Air filters: consider using an air filter in your indoor environment to help improve respiratory health.
Eucalyptus oil: The strong, piney aroma of eucalyptus oil can supercharge steam inhalation, helping to open your sinuses and nasal passages further. The essential oils, extracted from the leaves of the eucalyptus tree, have anti-inflammatory and antibacterial properties, but if nothing else the vapour provides a bracing, menthol-like sensation that can make breathing seem easier. This herb helps to open up the airways.
Drink more: If you feel stuffy or have post nasal drip from your allergies, sip more water, juice, or other nonalcoholic drinks. The extra liquid can thin the mucus in your nasal passages and give you some relief. Warm fluids like teas, broth, or soup have an added benefit to also help soothe the throat.
Tea: Holding your face over a hot cup of tea may open your nasal passages, but the steam isn't the only thing that's beneficial. The menthol in peppermint tea, for instance, seems to work as a decongestant and expectorant, meaning it can break up mucus and help clear it out of your nose and throat.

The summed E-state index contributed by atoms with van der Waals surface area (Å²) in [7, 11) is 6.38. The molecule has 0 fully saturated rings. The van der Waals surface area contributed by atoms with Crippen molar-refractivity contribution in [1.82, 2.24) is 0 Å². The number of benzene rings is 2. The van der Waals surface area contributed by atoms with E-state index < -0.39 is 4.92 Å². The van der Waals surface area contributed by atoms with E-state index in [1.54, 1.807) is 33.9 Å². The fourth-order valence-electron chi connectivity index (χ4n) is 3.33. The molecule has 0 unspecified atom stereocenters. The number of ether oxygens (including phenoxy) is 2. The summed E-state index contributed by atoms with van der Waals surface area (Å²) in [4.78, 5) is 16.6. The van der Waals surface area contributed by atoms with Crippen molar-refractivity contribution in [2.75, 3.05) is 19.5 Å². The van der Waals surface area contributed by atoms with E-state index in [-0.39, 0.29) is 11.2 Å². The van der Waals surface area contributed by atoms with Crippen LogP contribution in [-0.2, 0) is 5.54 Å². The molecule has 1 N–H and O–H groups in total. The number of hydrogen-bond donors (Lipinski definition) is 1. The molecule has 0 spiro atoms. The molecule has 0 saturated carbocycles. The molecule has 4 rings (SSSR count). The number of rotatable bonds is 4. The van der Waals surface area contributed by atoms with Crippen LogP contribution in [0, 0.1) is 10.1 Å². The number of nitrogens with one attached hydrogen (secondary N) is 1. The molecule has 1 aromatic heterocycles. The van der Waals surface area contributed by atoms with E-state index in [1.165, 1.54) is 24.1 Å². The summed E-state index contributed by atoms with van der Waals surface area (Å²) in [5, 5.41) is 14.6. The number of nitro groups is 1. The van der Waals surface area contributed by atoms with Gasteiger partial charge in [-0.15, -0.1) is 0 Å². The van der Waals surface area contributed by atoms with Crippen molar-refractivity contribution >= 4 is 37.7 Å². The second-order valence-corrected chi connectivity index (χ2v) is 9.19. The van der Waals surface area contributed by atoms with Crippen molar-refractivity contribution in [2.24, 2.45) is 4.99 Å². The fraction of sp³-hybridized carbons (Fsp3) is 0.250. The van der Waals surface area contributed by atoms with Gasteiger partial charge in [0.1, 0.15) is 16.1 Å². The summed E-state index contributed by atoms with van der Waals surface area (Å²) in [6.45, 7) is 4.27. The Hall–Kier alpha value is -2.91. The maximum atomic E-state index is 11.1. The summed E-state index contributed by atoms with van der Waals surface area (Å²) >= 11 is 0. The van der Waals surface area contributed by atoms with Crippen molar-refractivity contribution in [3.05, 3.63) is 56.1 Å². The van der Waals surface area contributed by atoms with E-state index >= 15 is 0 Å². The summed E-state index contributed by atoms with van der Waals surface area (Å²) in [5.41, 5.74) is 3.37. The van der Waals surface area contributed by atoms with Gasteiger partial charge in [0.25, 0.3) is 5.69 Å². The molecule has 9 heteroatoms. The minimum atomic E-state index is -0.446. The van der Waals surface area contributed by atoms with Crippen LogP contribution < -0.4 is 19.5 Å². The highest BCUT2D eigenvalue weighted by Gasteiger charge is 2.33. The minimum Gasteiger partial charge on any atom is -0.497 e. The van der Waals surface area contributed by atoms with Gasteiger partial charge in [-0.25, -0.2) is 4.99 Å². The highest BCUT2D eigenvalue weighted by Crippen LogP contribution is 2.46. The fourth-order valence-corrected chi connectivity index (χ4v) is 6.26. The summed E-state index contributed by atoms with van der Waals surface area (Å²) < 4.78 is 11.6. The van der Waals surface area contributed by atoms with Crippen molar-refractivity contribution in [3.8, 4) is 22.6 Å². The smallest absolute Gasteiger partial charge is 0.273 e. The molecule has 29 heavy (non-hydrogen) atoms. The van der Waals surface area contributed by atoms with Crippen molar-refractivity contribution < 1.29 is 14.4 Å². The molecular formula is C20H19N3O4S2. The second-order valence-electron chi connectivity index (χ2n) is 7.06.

Go natural: Keep your home clean. It's one of the best ways to avoid indoor allergens. But harsh chemicals can irritate your nasal passages and aggravate your symptoms. So make natural cleaners with everyday ingredients like vinegar or baking soda.
Humidifier: Inhale some steam. This simple trick can ease a stuffy nose and help you breathe easier. Hold your head over a warm (but not too hot) bowl or sink full of water, and place a towel over your head to trap the steam. Or sit in the bathroom with a hot shower running.
Adding a nasal spray to your routine might also be extremely beneficial. This can help clear out the sinus that may be inflamed due to congestion.
For some allergies come and go and for others they are an unpleasant symptom that’s part of their daily routine. Due to certain medical conditions, it’s always great to advise your healthcare practitioner for additional information.
Pascoe Canada does not offer health or medical advice as we are not a healthcare practitioner. Please speak with your healthcare practitioner before beginning any program related to nutrition, diet, exercise, fitness, medical, and/or wellness. All content published by Pascoe Canada is developed through collaborating with licensed medical professionals and contributors. This includes text, graphics, images, and other material on the website, newsletter, and products (“Content”). This content is for informational purposes only and does not constitute medical advice. The content does not substitute professional medical advice, diagnosis, or treatment. Please always do your own research on whether this is for you along with your healthcare practitioner advice. Always consult your healthcare practitioner prior to using specific herbs because you might have underlying conditions that need professional care. The content is general in nature and is subject to change. It is not intended to cover all possible uses, directions, precautions, warnings, drug interactions, allergic reactions, or adverse effects.